areas (Oakes et al., 1990; Shepard, 1991; Glaser and Silver, 1994). Publishers of norm-referenced tests study state curricular guidelines and existing textbooks, and establish test specifications based on the content they identify. In some instances, publishers customize tests according to the criteria of a particular state or district. Generally, such tests are not released to educators or the public; their confidential nature often makes it difficult to analyze what the tests actually measure.
Over half of the states and some districts use some form of “criterion-referenced” assessments (CCSSO, 1998). Such assessments attempt to establish whether a student has met a particular performance level by estimating the extent to which each student has learned certain content, regardless of how others might have performed (NRC, 1999d). A number of states and districts have attempted to use portfolios to document student learning over time, but have encountered substantial problems due to scoring difficulties and costs (Koretz, 1998; Stecher, 1998).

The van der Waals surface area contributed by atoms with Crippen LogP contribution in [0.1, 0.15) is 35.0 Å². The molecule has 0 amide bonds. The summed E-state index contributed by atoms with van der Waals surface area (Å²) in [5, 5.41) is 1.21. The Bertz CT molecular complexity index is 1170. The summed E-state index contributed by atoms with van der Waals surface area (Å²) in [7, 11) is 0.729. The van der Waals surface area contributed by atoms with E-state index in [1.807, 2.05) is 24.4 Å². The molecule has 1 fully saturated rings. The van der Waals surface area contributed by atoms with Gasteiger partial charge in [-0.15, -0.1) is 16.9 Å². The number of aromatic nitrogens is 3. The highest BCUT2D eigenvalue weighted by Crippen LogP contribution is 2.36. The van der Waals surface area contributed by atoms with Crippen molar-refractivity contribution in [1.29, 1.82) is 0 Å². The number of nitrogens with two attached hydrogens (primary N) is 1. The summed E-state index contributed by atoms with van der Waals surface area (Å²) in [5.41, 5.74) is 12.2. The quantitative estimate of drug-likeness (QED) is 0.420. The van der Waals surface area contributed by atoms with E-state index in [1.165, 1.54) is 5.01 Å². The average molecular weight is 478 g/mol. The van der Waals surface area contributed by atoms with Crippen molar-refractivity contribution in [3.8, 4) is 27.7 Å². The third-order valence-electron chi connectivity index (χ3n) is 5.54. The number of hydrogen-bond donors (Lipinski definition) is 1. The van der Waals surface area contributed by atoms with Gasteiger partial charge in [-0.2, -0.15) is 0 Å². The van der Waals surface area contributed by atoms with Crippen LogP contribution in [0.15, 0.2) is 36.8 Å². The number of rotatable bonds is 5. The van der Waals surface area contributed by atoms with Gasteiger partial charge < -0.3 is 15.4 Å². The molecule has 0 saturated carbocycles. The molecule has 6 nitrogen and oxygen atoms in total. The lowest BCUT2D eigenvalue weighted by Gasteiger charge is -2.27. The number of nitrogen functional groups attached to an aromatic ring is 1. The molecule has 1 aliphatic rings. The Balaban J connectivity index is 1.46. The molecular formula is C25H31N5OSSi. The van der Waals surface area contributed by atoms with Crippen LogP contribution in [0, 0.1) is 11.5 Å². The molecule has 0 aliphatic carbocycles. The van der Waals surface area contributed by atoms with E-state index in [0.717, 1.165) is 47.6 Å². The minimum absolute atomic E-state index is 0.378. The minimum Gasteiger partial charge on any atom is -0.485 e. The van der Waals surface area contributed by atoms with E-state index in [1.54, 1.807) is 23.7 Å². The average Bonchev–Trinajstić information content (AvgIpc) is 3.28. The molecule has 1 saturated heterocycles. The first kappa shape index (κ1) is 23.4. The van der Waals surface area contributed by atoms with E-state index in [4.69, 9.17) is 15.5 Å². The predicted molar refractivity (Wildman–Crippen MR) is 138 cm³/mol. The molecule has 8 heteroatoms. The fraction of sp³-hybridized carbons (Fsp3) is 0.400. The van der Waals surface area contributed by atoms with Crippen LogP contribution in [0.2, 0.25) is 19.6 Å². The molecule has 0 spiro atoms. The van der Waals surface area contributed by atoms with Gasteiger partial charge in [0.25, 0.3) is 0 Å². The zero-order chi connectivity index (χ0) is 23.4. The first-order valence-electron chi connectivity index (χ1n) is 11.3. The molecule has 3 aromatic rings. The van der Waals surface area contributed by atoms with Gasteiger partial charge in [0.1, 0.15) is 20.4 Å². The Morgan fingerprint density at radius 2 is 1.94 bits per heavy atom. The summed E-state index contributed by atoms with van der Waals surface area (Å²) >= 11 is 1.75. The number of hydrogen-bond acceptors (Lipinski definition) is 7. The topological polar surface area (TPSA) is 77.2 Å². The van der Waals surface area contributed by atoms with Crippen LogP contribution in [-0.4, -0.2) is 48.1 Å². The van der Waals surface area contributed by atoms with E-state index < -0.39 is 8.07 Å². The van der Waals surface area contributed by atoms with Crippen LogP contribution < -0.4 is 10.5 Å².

In addition to state tests, school districts may use a variety of other tests, which interact with decisions made about curriculum and instruction. Tests that measure what students know overall are different from those designed to measure what students have learned within a particular course or time interval, placing different demands on what teachers are expected to teach. From test to test, the conditions and the nature of the content tested may vary widely. For example, one test may allow the use of calculators, another may not; one may emphasize mastery of science terms, another may emphasize understanding of science concepts. Some assessment reports may disaggregate the data, highlighting changes in performance for students of different ethnicities, socioeconomic backgrounds, or cultures, leading to greater focus on students within those groups.
Within two years after high school graduation, nearly 75 percent